Bergen, Norway — The regulation of marijuana for medical purposes is associated in a decrease in violent crimes committed by Mexican drug trafficking organizations, according to data published in The Economic Journal.
A team of researchers from Norway and the United States assessed the relationship between medical marijuana regulation and criminal activity (homicides, assaults, and robberies) in Mexican border states. Researchers reported that medicalization reduced violent crime rates by as much as 12.5 percent, and theorized that broader adult use regulation would “have an even larger impact” on reducing criminal activity. Jurisdictions closest to the border experienced the most significant drop in violent criminal activity.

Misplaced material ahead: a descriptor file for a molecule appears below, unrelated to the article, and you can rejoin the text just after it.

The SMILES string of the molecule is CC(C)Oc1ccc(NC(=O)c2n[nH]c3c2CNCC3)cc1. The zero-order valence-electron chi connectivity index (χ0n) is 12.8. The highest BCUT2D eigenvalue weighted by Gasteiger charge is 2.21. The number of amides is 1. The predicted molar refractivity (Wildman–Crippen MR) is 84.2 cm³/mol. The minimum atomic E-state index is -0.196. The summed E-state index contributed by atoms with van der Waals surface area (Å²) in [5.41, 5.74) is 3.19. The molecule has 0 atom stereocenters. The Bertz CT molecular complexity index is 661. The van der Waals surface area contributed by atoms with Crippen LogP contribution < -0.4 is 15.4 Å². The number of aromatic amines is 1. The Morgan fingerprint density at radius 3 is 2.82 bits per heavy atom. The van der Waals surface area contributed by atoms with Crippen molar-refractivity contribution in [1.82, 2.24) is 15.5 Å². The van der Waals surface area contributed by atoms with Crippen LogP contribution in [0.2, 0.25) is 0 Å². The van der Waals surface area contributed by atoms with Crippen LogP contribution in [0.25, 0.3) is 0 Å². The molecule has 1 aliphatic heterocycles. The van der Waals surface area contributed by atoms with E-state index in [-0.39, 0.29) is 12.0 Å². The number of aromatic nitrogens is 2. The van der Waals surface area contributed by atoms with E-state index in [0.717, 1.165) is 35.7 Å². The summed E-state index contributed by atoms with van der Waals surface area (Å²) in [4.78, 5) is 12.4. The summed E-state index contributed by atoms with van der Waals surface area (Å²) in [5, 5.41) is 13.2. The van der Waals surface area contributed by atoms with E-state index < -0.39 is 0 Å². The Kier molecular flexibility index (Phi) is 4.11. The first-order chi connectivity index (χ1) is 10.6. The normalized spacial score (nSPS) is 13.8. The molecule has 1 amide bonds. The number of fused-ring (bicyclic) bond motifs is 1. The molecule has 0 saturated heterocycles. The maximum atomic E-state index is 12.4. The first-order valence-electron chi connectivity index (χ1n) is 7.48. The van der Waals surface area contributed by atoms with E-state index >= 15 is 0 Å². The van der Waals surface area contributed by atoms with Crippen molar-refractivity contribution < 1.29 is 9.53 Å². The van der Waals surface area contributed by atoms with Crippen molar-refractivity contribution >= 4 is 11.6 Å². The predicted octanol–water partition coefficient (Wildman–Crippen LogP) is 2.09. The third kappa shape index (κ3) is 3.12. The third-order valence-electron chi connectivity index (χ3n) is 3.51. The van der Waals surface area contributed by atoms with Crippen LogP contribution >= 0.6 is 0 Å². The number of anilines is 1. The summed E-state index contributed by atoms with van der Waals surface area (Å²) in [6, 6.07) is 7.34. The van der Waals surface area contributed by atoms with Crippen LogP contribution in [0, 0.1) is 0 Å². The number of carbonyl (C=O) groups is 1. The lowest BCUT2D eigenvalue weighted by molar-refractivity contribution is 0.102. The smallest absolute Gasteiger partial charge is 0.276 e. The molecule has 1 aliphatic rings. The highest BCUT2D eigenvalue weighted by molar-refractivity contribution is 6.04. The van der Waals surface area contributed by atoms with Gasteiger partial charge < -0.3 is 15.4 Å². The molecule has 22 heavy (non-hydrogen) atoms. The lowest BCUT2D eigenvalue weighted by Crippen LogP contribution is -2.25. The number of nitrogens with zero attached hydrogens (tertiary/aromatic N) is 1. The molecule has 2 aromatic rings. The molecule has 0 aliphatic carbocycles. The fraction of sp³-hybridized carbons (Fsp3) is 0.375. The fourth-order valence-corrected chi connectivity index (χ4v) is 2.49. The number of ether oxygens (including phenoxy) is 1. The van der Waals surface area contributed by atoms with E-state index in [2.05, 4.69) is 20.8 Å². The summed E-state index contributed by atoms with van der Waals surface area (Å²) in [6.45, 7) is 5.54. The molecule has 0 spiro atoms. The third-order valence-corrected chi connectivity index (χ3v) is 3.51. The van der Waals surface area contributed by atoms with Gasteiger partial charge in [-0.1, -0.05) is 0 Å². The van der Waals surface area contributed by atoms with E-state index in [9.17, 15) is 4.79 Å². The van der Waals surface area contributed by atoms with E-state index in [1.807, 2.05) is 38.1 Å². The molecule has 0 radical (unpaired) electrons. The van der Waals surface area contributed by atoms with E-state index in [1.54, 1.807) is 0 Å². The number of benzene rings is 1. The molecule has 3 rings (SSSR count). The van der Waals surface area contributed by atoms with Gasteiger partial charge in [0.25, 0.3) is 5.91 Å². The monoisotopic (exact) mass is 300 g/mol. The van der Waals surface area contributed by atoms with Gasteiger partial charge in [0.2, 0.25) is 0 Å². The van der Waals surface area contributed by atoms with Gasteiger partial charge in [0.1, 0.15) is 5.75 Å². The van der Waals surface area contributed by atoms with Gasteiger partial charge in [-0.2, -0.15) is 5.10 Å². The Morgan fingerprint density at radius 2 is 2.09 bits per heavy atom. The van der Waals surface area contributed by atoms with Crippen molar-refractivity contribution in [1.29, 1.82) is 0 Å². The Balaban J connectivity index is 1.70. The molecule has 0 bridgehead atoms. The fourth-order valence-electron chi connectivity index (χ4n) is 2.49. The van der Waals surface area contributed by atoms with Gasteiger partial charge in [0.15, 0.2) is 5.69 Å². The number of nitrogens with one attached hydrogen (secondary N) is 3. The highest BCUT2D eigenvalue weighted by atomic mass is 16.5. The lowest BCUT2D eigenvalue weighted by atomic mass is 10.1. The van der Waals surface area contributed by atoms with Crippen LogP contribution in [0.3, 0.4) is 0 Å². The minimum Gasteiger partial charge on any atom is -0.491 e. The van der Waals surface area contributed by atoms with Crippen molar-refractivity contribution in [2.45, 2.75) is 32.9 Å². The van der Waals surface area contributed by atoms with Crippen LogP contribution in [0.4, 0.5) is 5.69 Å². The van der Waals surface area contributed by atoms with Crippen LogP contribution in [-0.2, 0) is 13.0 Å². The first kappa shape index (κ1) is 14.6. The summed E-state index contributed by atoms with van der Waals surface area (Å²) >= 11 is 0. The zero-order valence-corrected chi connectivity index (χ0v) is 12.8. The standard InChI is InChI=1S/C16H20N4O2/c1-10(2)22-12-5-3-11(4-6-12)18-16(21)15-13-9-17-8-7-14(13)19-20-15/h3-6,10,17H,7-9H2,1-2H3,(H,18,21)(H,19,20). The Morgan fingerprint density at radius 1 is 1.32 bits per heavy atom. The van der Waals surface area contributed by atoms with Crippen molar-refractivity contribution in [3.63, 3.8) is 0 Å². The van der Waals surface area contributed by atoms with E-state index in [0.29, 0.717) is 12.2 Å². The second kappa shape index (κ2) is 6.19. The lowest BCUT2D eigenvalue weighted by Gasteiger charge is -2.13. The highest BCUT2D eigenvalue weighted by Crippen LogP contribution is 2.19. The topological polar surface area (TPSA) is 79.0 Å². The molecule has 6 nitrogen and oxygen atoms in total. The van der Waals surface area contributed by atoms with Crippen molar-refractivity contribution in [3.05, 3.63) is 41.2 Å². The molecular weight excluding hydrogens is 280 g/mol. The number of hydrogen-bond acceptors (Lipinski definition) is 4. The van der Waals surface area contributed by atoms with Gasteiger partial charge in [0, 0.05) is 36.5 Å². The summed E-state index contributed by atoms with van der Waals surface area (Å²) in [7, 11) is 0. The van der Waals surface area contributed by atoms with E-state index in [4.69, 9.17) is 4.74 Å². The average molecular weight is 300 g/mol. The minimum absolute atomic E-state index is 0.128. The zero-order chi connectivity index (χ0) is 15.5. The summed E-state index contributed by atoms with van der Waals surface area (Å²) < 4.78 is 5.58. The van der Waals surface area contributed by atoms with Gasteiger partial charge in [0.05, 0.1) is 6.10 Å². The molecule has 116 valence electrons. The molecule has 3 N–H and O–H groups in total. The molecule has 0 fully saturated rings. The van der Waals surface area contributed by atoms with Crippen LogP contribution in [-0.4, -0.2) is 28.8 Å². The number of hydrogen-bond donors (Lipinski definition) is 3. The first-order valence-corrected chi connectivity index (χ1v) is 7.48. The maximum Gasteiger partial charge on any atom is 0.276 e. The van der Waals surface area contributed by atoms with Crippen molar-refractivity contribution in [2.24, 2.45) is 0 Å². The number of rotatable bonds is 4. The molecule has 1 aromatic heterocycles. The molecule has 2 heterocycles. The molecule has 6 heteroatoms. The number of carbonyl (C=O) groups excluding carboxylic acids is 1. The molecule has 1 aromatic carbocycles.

Authors concluded, “Our results are consistent with the theory that decriminalization of the production and distribution of marijuana leads to a reduction in violent crime in markets that are traditionally controlled by Mexican drug trafficking organizations.”
For more information, contact Paul Armentano, NORML Deputy Director, at: firstname.lastname@example.org. Full text of the study, “Is legal pot crippling Mexican drug trafficking organizations? The effect of medical marijuana laws on crime,” appears in The Economic Journal.